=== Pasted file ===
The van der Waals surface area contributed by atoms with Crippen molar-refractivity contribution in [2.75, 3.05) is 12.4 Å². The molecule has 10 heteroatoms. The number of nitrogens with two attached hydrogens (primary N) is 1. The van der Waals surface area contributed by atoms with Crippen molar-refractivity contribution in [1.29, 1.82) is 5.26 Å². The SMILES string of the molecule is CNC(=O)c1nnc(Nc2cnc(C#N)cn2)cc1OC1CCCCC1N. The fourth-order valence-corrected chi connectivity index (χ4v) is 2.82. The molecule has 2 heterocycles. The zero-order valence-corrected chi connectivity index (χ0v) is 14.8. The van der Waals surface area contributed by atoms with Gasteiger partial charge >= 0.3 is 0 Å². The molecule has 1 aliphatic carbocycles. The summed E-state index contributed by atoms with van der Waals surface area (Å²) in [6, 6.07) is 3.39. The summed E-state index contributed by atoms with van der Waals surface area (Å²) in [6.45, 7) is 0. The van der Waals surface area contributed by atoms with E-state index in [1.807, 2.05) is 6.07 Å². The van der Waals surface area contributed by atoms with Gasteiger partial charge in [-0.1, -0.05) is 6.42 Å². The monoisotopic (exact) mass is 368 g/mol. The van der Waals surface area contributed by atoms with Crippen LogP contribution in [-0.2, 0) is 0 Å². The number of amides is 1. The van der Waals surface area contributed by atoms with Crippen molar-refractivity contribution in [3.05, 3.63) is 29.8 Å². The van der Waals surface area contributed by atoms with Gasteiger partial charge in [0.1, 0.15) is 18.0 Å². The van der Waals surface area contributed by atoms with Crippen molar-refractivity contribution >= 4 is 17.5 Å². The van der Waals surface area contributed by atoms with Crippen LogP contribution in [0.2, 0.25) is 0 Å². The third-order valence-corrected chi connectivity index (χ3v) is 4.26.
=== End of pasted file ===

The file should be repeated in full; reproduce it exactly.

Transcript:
The van der Waals surface area contributed by atoms with Crippen molar-refractivity contribution in [2.75, 3.05) is 12.4 Å². The molecule has 10 heteroatoms. The number of nitrogens with two attached hydrogens (primary N) is 1. The van der Waals surface area contributed by atoms with Crippen molar-refractivity contribution in [1.29, 1.82) is 5.26 Å². The SMILES string of the molecule is CNC(=O)c1nnc(Nc2cnc(C#N)cn2)cc1OC1CCCCC1N. The fourth-order valence-corrected chi connectivity index (χ4v) is 2.82. The molecule has 2 heterocycles. The zero-order valence-corrected chi connectivity index (χ0v) is 14.8. The van der Waals surface area contributed by atoms with Gasteiger partial charge >= 0.3 is 0 Å². The molecule has 1 aliphatic carbocycles. The summed E-state index contributed by atoms with van der Waals surface area (Å²) in [6, 6.07) is 3.39. The summed E-state index contributed by atoms with van der Waals surface area (Å²) in [6.45, 7) is 0. The van der Waals surface area contributed by atoms with E-state index in [1.807, 2.05) is 6.07 Å². The van der Waals surface area contributed by atoms with Gasteiger partial charge in [-0.1, -0.05) is 6.42 Å². The monoisotopic (exact) mass is 368 g/mol. The van der Waals surface area contributed by atoms with Crippen LogP contribution in [-0.2, 0) is 0 Å². The number of amides is 1. The van der Waals surface area contributed by atoms with Crippen molar-refractivity contribution in [3.05, 3.63) is 29.8 Å². The van der Waals surface area contributed by atoms with Gasteiger partial charge in [0.1, 0.15) is 18.0 Å². The van der Waals surface area contributed by atoms with Crippen molar-refractivity contribution >= 4 is 17.5 Å². The van der Waals surface area contributed by atoms with Crippen LogP contribution in [0.2, 0.25) is 0 Å². The third-order valence-corrected chi connectivity index (χ3v) is 4.26.